by Kathlene McGovern
I’ll confess it: I love a good graveyard. Old, overgrown, well-manicured, stately… behind a church or on a hillside; I don’t care. I’m happy to have a long wander around. The grounds teem with people’s stories – heartbreak and hope, staggering successes and unfulfilled dreams. And, for all the writers reading this, it’s an amazing place to find names for your characters… Grover T. Garland… Wallace Albright… Kit Cardy… and no, you can’t use any of those – I already have.
I’ve always been a fan of Forest Lawn in Glendale. I’ve walked the labyrinth that’s a small replica of the one that covers the vast floor in the Cathedral at Chartres; stared at the Wee Kirk O’ The Heather chapel while pretending to live a far more interesting life in some idyllic Irish village; visited the Forest Lawn museum and seriously contemplated buying the Mother Mary nightlight in its uber-tasteful gift shop. So, when deciding to explore the “haunts” of writers who made their careers and lives in the Los Angeles area, I immediately wondered which of them had chosen Forest Lawn as their last address in town…
L. Frank Baum of Wizard of Oz fame; Louis L’Amour whose western short stories and novels were made into films and TV series along with Edward Curtis and Robert Maupin Beck. But the writer with the most literary street cred was Theodore Dreiser, a journalist cum novelist whose most famous works include Sister Carrie and An American Tragedy. Dreiser is considered by many the “father of American realism,” a 19th century movement that called for the depiction of contemporary social realities which allowed for a more accurate portrayal of American life in literature. Dreiser was a Nobel Prize in Literature nominee in 1930.
This being L.A. and all it’s incredibly easy to celebrity stalk someone -- even the dead – so I set my course to find where Dreiser left his mortal coil when he went to meet his great reward. Two websites later I found that he was located in the Whispering Pines section of Forest Lawn “… just past the Finding Moses fountain… at the top of the hill… lot 1132.”
Early Saturday morning I skulked along the cemetery’s steep incline, slick with dew, hoping I didn’t roll down the hill and land with a splash next to marble baby Moses. I’d have totally felt bad scrabbling for purchase over people who’ve paid market value to find a little peace and quiet except I’ve witnessed families having full-on picnics complete with wine, cheese and assorted charcuterie atop their loved ones’ remains myriad times, so I figured a little detective work couldn’t be that offensive.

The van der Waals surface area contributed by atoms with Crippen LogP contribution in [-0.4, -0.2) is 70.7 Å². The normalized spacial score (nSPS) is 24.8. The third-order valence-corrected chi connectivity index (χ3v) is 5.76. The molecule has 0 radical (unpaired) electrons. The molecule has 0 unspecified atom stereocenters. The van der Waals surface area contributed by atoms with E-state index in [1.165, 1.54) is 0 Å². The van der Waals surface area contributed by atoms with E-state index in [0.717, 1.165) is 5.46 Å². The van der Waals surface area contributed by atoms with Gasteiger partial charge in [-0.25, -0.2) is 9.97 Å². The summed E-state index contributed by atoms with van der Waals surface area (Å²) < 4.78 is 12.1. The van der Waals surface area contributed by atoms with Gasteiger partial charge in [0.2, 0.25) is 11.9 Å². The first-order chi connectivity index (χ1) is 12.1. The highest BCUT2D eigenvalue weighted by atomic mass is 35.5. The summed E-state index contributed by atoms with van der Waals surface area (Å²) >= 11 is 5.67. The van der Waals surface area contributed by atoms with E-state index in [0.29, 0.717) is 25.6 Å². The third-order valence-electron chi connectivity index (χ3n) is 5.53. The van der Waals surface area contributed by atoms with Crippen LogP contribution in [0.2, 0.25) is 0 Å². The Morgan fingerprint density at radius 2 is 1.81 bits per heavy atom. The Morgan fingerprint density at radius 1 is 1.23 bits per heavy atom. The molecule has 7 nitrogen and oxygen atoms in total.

Finally, I made it to the top of the hill and found… them.
Not just Theodore Dreiser, but next to him Helen Dreiser, the woman he married in the last year of his life after a twenty-five year relationship during which he had many other affairs with many other women.
In a May 18, 1930 interview featured in the Dallas Morning News, writer Vivien Richardson quotes Dreiser on women:
“Many a woman is holding down a job for which some man gets credit.”
“Women have been virtual rulers for a long time.”
“Why not a woman president? I’d vote for her and probably ask her for a job afterward.”
We all know writers as a breed are complex, and Dreiser was no different. While championing the idea of women in power, on a personal level, Dreiser’s relationships with women were far more complicated. Married for the first time in 1898, he had countless affairs and relationships even after meeting Helen, who beginning in 1919 would be his constant companion for the next quarter of a century.
Knowing this, Dreiser’s description of the first encounter of his name character in Sister Carrie, Carrie Meeber and the man who would change her life, Charles H. Drouet, becomes even more poignant… “How true it is that words are but vague shadows of the volumes we mean. Little audible links, they are, chaining together great inaudible feelings and purposes. Here were these two… both unconscious of how inarticulate all their real feelings were.”
As I sat on a marble bench looking out at the incomparable views Forest Lawn provides, I wondered about the woman who lay next to Theodore Dreiser. The sort of love that made her stay; the sort of grace that drove her to dedicate her memoir, My Life with Dreiser to: “the unknown women in the life of Theodore Dreiser who devoted themselves unselfishly to the beauty of his intellect and its artistic enfoldment.” The sort of talent and heart that allowed her write the poem that serves as the epitaph on her grave marker printed in part here…
If I did touch that margin of your soul
In its swift moving earthly seeming flight,
That shed a brilliance to the inner sight
And opened up the windows of the mind
To rarer beauties far than most men feel:
Then I have sung the lark’s sweet song designed
To fuse our senses with celestial seal
Instead of wondering, I began a search on Helen and whether it’s a commentary on how she lived, or on the society in which we currently live, aside from her now out-of-print memoir, her name, when entered into any search engine lead only to an expanse of information about her husband.